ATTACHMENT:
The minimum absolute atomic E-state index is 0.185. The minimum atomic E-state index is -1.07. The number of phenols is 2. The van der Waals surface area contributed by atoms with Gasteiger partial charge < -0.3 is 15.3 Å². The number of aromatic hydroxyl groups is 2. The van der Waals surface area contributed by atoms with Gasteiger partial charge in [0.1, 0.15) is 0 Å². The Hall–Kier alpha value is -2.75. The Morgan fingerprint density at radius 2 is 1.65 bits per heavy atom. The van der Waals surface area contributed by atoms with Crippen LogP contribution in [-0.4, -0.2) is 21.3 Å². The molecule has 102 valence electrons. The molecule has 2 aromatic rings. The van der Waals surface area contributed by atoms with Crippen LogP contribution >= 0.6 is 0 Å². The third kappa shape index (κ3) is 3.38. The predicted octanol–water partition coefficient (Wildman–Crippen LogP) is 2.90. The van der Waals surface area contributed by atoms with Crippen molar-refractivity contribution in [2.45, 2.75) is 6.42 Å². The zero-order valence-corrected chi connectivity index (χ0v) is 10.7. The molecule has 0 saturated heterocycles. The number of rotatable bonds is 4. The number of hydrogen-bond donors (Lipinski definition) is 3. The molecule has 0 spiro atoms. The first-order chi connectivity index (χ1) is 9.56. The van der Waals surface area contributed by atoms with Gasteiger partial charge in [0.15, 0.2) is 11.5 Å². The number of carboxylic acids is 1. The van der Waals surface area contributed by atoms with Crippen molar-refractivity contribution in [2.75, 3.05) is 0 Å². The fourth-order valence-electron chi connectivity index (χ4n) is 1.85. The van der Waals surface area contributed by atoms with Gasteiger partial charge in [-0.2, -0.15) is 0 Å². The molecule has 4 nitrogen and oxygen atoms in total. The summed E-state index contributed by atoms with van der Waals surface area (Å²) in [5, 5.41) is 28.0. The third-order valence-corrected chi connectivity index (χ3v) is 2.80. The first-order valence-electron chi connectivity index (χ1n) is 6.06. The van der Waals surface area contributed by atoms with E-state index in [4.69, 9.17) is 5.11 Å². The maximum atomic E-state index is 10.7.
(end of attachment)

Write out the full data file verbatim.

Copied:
The minimum absolute atomic E-state index is 0.185. The minimum atomic E-state index is -1.07. The number of phenols is 2. The van der Waals surface area contributed by atoms with Gasteiger partial charge < -0.3 is 15.3 Å². The number of aromatic hydroxyl groups is 2. The van der Waals surface area contributed by atoms with Gasteiger partial charge in [0.1, 0.15) is 0 Å². The Hall–Kier alpha value is -2.75. The Morgan fingerprint density at radius 2 is 1.65 bits per heavy atom. The van der Waals surface area contributed by atoms with Crippen LogP contribution in [-0.4, -0.2) is 21.3 Å². The molecule has 102 valence electrons. The molecule has 2 aromatic rings. The van der Waals surface area contributed by atoms with Crippen LogP contribution >= 0.6 is 0 Å². The third kappa shape index (κ3) is 3.38. The predicted octanol–water partition coefficient (Wildman–Crippen LogP) is 2.90. The van der Waals surface area contributed by atoms with Crippen molar-refractivity contribution in [2.45, 2.75) is 6.42 Å². The zero-order valence-corrected chi connectivity index (χ0v) is 10.7. The molecule has 0 saturated heterocycles. The number of rotatable bonds is 4. The number of hydrogen-bond donors (Lipinski definition) is 3. The molecule has 0 spiro atoms. The first-order chi connectivity index (χ1) is 9.56. The van der Waals surface area contributed by atoms with Gasteiger partial charge in [0.15, 0.2) is 11.5 Å². The number of carboxylic acids is 1. The van der Waals surface area contributed by atoms with Crippen molar-refractivity contribution in [2.75, 3.05) is 0 Å². The fourth-order valence-electron chi connectivity index (χ4n) is 1.85. The van der Waals surface area contributed by atoms with Gasteiger partial charge in [-0.2, -0.15) is 0 Å². The molecule has 4 nitrogen and oxygen atoms in total. The summed E-state index contributed by atoms with van der Waals surface area (Å²) in [5, 5.41) is 28.0. The third-order valence-corrected chi connectivity index (χ3v) is 2.80. The first-order valence-electron chi connectivity index (χ1n) is 6.06. The van der Waals surface area contributed by atoms with E-state index in [4.69, 9.17) is 5.11 Å². The maximum atomic E-state index is 10.7.